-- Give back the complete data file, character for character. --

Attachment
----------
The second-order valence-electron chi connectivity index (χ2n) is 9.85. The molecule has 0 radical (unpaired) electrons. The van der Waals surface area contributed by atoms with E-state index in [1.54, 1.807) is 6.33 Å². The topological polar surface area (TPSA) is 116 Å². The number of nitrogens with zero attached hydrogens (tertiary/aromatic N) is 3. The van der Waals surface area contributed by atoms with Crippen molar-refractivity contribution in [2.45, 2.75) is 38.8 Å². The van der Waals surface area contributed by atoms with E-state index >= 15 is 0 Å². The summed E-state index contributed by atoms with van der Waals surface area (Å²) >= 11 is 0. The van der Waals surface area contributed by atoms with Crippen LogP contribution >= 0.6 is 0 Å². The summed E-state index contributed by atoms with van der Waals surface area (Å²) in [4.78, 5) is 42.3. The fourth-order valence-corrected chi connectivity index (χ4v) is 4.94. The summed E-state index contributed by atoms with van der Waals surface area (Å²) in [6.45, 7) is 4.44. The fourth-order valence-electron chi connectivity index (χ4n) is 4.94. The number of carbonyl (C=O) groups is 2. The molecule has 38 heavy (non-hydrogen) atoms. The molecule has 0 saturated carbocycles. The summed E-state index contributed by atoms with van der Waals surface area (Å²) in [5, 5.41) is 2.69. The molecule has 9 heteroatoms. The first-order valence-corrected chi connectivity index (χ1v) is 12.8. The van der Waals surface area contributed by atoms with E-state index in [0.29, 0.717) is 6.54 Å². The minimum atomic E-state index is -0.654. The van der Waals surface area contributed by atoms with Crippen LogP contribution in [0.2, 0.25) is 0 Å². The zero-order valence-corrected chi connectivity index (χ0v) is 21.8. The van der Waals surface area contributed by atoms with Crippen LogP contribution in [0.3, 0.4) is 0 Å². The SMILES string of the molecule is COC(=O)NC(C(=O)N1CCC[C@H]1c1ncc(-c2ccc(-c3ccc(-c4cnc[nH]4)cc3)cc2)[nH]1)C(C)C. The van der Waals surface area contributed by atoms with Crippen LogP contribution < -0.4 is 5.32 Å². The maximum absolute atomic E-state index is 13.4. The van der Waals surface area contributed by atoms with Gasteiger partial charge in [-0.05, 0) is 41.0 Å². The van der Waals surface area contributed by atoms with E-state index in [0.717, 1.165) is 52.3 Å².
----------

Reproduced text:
The second-order valence-electron chi connectivity index (χ2n) is 9.85. The molecule has 0 radical (unpaired) electrons. The van der Waals surface area contributed by atoms with E-state index in [1.54, 1.807) is 6.33 Å². The topological polar surface area (TPSA) is 116 Å². The number of nitrogens with zero attached hydrogens (tertiary/aromatic N) is 3. The van der Waals surface area contributed by atoms with Crippen molar-refractivity contribution in [2.45, 2.75) is 38.8 Å². The van der Waals surface area contributed by atoms with E-state index >= 15 is 0 Å². The summed E-state index contributed by atoms with van der Waals surface area (Å²) >= 11 is 0. The van der Waals surface area contributed by atoms with Crippen LogP contribution >= 0.6 is 0 Å². The summed E-state index contributed by atoms with van der Waals surface area (Å²) in [4.78, 5) is 42.3. The fourth-order valence-corrected chi connectivity index (χ4v) is 4.94. The summed E-state index contributed by atoms with van der Waals surface area (Å²) in [6.45, 7) is 4.44. The fourth-order valence-electron chi connectivity index (χ4n) is 4.94. The number of carbonyl (C=O) groups is 2. The molecule has 38 heavy (non-hydrogen) atoms. The molecule has 0 saturated carbocycles. The summed E-state index contributed by atoms with van der Waals surface area (Å²) in [5, 5.41) is 2.69. The molecule has 9 heteroatoms. The first-order valence-corrected chi connectivity index (χ1v) is 12.8. The van der Waals surface area contributed by atoms with E-state index in [0.29, 0.717) is 6.54 Å². The minimum atomic E-state index is -0.654. The van der Waals surface area contributed by atoms with Crippen LogP contribution in [0.2, 0.25) is 0 Å². The zero-order valence-corrected chi connectivity index (χ0v) is 21.8. The van der Waals surface area contributed by atoms with Crippen LogP contribution in [0.3, 0.4) is 0 Å². The SMILES string of the molecule is COC(=O)NC(C(=O)N1CCC[C@H]1c1ncc(-c2ccc(-c3ccc(-c4cnc[nH]4)cc3)cc2)[nH]1)C(C)C. The van der Waals surface area contributed by atoms with Crippen LogP contribution < -0.4 is 5.32 Å². The maximum absolute atomic E-state index is 13.4. The van der Waals surface area contributed by atoms with Gasteiger partial charge in [-0.05, 0) is 41.0 Å². The van der Waals surface area contributed by atoms with E-state index in [0.717, 1.165) is 52.3 Å².